Struggle is not optional—it’s neurologically required: in order to get your skill circuit to fire optimally, you must by definition fire the circuit suboptimally; you must make mistakes and pay attention to those mistakes; you must slowly teach your circuit. You must also keep firing that circuit—i.e., practicing—in order to [build and] keep myelin functioning properly

As far as the educators inspiring to provide this “turbo learning,” Coyle calls them “talent whisperers.” Usually  quiet and offering minimal and very precise direction, there are many useful tips in Coyle’s book for educators about creating technical mastery.

Please join us this Thursday. SAFE will be presenting a follow up “Drill Down on LOC-I” with Patty Wagstaff and Rich Stowell on-line to further define skills and techniques to combat Loss of Control. The previous seminar is available as a YouTube (complete the Quiz also if you want FAA Master Wings Credit). Please sign up on-line at FAAsafety.gov and see you Thursday, Dec 14th at 8 EDT.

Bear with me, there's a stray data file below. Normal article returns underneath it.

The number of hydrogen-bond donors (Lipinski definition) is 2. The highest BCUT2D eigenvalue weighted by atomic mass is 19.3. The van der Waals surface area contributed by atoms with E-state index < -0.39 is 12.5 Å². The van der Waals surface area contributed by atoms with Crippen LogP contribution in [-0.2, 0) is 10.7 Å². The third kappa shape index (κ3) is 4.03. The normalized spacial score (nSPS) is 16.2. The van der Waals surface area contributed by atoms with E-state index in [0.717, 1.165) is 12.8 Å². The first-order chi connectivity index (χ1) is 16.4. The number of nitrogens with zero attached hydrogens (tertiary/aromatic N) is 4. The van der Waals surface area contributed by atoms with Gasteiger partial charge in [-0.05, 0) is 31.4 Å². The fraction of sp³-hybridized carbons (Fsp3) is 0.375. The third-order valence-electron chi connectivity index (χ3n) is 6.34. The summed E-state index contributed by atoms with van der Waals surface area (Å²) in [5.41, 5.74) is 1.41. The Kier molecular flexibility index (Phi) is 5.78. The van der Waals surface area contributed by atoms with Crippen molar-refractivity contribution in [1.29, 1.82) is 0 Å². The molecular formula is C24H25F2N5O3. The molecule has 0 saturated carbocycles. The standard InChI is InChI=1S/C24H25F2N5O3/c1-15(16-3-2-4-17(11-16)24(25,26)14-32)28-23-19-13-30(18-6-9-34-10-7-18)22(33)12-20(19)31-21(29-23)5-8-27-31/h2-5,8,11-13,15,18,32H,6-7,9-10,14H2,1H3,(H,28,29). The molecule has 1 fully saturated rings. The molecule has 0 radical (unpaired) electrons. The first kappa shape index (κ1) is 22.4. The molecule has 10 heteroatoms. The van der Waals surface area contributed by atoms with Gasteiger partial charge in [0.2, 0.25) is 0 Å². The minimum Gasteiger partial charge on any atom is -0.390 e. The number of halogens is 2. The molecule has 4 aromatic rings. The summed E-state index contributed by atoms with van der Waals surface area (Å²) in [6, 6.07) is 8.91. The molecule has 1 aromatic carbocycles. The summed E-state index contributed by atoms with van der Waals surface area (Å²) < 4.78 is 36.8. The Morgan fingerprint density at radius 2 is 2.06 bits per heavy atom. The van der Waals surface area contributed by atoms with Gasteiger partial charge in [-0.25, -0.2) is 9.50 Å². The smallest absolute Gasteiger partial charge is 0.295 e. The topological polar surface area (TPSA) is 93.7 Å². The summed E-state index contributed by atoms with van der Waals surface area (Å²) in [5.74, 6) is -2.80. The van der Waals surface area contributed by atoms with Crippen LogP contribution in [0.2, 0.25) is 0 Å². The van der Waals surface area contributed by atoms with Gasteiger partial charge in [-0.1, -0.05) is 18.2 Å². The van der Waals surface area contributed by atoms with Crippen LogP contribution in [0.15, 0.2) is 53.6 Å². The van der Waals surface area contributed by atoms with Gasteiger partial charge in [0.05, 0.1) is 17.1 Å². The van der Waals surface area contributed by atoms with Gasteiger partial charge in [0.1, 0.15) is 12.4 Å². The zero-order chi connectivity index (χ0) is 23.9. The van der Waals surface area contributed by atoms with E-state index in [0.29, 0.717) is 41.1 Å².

Please “follow” our SAFE blog to receive notification of new articles. Write us a comment if you see a problem or want to contribute an article. We are always seeking more input on aviation improvements and flight safety. There are many highly qualified aviation educators out there! If you are not yet a SAFE member, please Join SAFE and support our mission of generating aviation excellence in teaching and flying. Our amazing member benefits alone make this commitment worthwhile and fun. Lastly, use our FREE SAFE Toolkit App to put pilot endorsements and experience requirements right on your smart phone and facilitate CFI+DPE teamwork. Working together we make safer pilots!